Teacher reflection through self-observation
Sullivan, Patricia N.
Item Usage Stats
MetadataShow full item record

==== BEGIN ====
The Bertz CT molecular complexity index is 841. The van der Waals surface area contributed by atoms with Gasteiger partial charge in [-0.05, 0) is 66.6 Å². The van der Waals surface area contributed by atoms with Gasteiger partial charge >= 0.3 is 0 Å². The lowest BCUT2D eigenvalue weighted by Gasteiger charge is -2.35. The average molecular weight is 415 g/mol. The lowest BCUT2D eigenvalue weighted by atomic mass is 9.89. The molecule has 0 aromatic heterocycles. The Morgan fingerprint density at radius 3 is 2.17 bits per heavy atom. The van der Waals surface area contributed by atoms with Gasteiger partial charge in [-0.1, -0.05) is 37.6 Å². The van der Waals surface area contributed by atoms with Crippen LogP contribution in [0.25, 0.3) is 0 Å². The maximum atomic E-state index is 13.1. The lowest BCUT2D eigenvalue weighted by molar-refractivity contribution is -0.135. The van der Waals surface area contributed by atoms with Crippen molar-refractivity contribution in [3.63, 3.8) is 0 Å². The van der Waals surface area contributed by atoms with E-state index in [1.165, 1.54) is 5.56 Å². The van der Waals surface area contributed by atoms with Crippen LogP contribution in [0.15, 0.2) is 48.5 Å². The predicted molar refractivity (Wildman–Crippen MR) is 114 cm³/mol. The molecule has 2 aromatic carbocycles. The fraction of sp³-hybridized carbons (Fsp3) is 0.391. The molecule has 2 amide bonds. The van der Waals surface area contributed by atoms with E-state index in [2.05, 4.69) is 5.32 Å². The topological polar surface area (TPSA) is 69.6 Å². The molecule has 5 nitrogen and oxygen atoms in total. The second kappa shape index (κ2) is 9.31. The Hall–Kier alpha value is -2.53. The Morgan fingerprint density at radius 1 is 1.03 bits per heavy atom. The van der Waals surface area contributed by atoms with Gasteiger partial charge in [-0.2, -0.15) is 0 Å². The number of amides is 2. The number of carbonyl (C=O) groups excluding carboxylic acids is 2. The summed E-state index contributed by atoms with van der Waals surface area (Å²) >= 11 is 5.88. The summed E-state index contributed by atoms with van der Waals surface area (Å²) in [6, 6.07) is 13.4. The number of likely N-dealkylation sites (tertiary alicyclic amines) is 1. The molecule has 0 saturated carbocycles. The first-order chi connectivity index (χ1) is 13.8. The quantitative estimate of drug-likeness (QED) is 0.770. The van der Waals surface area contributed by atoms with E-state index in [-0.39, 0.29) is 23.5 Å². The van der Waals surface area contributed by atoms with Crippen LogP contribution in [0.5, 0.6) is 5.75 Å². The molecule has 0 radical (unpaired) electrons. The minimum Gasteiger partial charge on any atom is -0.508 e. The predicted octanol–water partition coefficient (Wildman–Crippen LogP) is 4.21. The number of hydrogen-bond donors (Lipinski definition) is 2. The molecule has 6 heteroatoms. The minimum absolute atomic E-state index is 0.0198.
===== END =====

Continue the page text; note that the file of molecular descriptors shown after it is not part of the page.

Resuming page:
It is shortsighted to leave out the actual practitioners of an area or not expect them to get actively involved when we talk about development. When improvement is the goal, teacher reflection is one way to achieve this. Instead of directly teaching how to be reflective, it is more beneficial to let teachers experience by discovering it. One way to do this is classroom observation. The purpose of this study was to investigate the use of video recording as a tool for achieving reflection in teaching. It aimed to find out if longer-term effects were precipitated by a discussion and analysis of a teacher’s own videotaped lesson. In addition, teachers’ attitudes towards the video camera as an observation tool in their classes were also elicited. Four female ELT teachers from The Center of Foreign Languages (YADIM) at Çukurova University participated in this study. All had at most 4 years of teaching experience, and minimum on-the-job observation experience. The research study was carried out at YADIM. The participants were recorded twice while teaching, the first a pilot recording, so that both the participant and the students could get used to the study, and the second for the observation that was going to be analyzed. The video camera was placed such that it recorded the participant teacher in focus with the class in background. After the observations, the observer and the participant watched the recording together. The participants made comments on their teaching, explained some of their decisions in class and discussed various aspects of the lesson with the observer. On rare occasions the participants were advised of alternative approaches for some tasks by the observer. These reflection sessions were also recorded, providing the data of the research study. Data was analyzed in detail through micro-ethnographic procedures. Results of the study indicate that although the teachers were mostly aware of the general flow of their classes, they realized various points they had not been aware of. One participant discovered that she was talking in a hurry, which caused confusion in students from time to time, and another participant realized that she was talking too much in the classroom. While one teacher discovered that her class preferred working in pairs although she mostly had them work individually another teacher realized that her students did better when working alone although she had them work in pairs or groups most of the time. All teachers indicated that the existence of the video camera was not as threatening as they had thought and they forgot about the study once they started the lesson. However, the students did not behave as they usually did. The unexpected outcome is that after this study the participants continued exploring their classrooms and their teaching. The findings suggest that the points seen by an observer can also be seen by teachers themselves, and even more detailed results can be obtained as teachers know their classes and students best. The video camera is welcomed in the classroom, providing a mirror for the teacher.